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RestInPieces

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RestInPieces last won the day on December 31 2019

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  1. The concept of ideas is a complicated thing. Even more complicated than the reason TFP hasn't implemented bandits yet! Like the fellow forum members above said - they are a dime a dozen and most likely worth nothing. Coming up an idea is easy, but coming up with a worthwhile idea is as hard as being able to accurately estimate one. That's why those who have successfully implemented ideas that are practice proven, are rarely in real need of more, and those who come up with ideas are rarely able to accurately estimate them. Since you are majoring on GD let me tell you the following. If you trust your ideas to be worthwhile, be the first to invest in them. Learn programming and put your ideas to the test. Don't give them away. Demonstrate them and build a powerful bio. If you want a career in game design and development, grow. your. network. Should be fairly easier to find a job in the US. Talent in game design isn't something that can be easily quantified - not only because of the reasons mentioned above - so it's nearly impossible to get employed for that. That's why the vast majority of game designers are usually already veterans in the game industry as artists, developers etc. Cheers and good luck.
  2. Yeah, companies like CDPR get this and never bothered with the AI in the first place!
  3. Two things I love the most in this game: magical candy and ziplines. Don't know if I could ever play it without those two.
  4. Yeah, in fact, the XP debuff combined with the loss of pride when losing, are so bad that some people cannot carry all that shame around and get depressed to the point they actually eat glass (since seppuku hasn't been implemented yet)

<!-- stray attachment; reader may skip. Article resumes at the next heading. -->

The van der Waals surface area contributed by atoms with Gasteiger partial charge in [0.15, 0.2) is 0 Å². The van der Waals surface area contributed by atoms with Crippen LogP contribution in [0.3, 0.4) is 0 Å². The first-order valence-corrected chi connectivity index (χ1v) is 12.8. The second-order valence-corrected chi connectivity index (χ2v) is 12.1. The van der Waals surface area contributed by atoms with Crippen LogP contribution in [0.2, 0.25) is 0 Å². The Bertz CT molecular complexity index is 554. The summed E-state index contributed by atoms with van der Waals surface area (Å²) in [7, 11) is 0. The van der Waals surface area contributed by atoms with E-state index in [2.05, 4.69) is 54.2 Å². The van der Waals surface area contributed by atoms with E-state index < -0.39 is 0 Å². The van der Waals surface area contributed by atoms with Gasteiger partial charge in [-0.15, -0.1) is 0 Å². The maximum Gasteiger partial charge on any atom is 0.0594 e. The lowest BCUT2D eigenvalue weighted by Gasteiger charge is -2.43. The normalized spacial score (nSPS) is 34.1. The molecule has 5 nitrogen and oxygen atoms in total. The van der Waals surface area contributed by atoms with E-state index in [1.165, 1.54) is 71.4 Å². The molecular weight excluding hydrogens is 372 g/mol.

5. Oh look at this! A discussion about the DP! I am almost tearing up here. Wellness was a pretty decent concept, but there was no real penalty. The drawback in having less max life is dying more easily. Death was something borderline positive, so who the heck would worry about dying more easily? It was *way* better having 130 (with perks) minimum life, free teleportation and free debuff curing, than ditching all these and making an effort to raise your max life. Wellness could have been salvaged though (like LBD) - like all interesting concepts, it just needed some ironing out. Exactly, death has to *hurt* - that's the whole point and that's how staying alive becomes rewarding. It's human mechanics, no way around them, there is no positive without the negative and all that pizzaz 😛 People were AFKing, not only because the DP made almost every action "slower", but also because there is not a hint of time-sensitivity in the grand scheme of things. Earning back the deficit sounds good but it might lead people to OC behaviors like our beloved LBD that we eventually had to put down. I don't like the following solution much, because it is a little prone to OC behaviors as well, but it kind of pampers and punishes players at the same time so: -Every debuff the player has during the death event, could act as a multiplier (or additions) to the XP penalty's base value. That way players should be very eager to get rid of them, plus not die by/while they are afflicted with them. -*But*, and this is an important "but", this is not enough by a longshot, because the XP penalty has a rather low-ish limit - so when that whole bar turns red (which isn't a terrible thing at all, because of the way that disgusting level scaling works), the player could get an actually painful penalty like the death sickness we used to have. The difference with this penalty is that it gives a *lot* of leeway to the player, they can avoid it, work around it and in general, expect it.
  6. "You find almost everything by looting and since nothing degrades, you will never have to craft it (or loot it again), so you can make due without a crucible (1 out of 100 times you can't find it or afford to spec in it) and enjoy the scarcity of steel!" Yeah, it would, but don't you find it sad that we praise the economic scarcity of... a fringe case?